Send to

Choose Destination
J R Soc Med. 2008 Feb;101(2):71-7. doi: 10.1258/jrsm.2007.060178.

The UK postmortem organ retention crisis: a qualitative study of its impact on parents.

Author information

School of Nursing and Midwifery, University of Southampton, Highfield, Southampton, Hampshire SO17 1BJ, UK.



To explore the impact of postmortem organ retention on parents who made enquiries about their babies and children when the retention of hearts and other organs removed at postmortem and stored without explicit knowledge or consent of the next-of-kin came to public attention in the UK during 1999-2004.


Qualitative study conducted 2003-2004. Data were collected via semi-structured, qualitative interviews and focus groups.


39 parents who had been affected by organ retention.


Participants were recruited via three parental peer support groups and two NHS Hospital Trusts.


Transcripts of the interviews and focus groups were analysed using a thematic approach that sought patterns within the data and highlighted important similarities and differences between participants' accounts. Participants reported the distressing impact organ retention had on their lives; their need for information about the retention of their babies' or children's organs; and the difficulties in their decision making about disposal of retained body parts and tissue blocks and slides. Analysis indicated that organ retention had evoked unresolved bereavement issues and a renewal of grief as well as an opportunity for some parents to resolve ongoing bereavement concerns.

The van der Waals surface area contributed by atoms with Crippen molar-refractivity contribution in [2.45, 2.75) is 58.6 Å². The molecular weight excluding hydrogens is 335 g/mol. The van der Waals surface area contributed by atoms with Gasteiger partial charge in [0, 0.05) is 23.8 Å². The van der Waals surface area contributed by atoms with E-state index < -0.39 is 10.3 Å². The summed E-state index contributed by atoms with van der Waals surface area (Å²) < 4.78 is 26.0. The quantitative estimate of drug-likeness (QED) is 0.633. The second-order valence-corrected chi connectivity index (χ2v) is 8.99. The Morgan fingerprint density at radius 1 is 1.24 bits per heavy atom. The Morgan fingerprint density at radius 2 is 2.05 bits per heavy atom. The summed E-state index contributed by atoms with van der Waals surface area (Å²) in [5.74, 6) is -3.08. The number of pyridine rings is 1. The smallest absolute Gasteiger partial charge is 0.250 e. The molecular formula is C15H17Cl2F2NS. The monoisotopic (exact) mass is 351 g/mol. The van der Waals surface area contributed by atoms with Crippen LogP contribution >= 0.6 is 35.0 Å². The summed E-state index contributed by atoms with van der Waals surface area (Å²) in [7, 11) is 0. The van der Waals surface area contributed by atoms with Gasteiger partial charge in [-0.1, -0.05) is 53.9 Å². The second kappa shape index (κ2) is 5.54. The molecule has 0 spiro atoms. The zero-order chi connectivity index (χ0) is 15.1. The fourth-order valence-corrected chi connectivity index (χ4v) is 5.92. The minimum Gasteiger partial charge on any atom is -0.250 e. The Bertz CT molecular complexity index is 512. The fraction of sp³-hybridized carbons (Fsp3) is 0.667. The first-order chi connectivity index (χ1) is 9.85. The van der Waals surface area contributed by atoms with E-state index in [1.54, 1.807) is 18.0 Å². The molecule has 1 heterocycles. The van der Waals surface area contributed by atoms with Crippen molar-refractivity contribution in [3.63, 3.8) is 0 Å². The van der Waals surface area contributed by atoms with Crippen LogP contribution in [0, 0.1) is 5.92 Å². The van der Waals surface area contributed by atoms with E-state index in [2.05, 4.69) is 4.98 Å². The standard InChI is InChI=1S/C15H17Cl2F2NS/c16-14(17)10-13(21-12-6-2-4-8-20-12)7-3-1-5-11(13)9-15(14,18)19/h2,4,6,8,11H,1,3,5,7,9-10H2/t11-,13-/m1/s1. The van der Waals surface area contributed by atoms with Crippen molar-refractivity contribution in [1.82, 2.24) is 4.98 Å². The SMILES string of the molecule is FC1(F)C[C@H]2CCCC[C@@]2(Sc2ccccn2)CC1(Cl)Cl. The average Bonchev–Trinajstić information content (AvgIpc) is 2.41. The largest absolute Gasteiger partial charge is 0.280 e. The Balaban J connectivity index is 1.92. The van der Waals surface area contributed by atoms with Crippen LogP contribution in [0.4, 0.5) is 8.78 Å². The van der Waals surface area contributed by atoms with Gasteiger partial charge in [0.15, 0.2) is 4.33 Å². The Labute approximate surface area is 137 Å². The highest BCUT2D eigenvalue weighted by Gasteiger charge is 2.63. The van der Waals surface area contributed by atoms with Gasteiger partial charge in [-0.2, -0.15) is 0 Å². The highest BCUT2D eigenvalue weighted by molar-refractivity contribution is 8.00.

Parents in this study wanted NHS teams to appreciate the difficulties organ retention had caused them, deal with their enquiries proactively with openness and honesty, and facilitate an environment where they felt supported and could gain the answers to their questions and concerns that were provoked by postmortem organ retention. Such issues may also have implications for the care of other parents and relatives of deceased children.

[Indexed for MEDLINE]
Free PMC Article

Supplemental Content

Full text links

Icon for Atypon Icon for PubMed Central
Loading ...
Support Center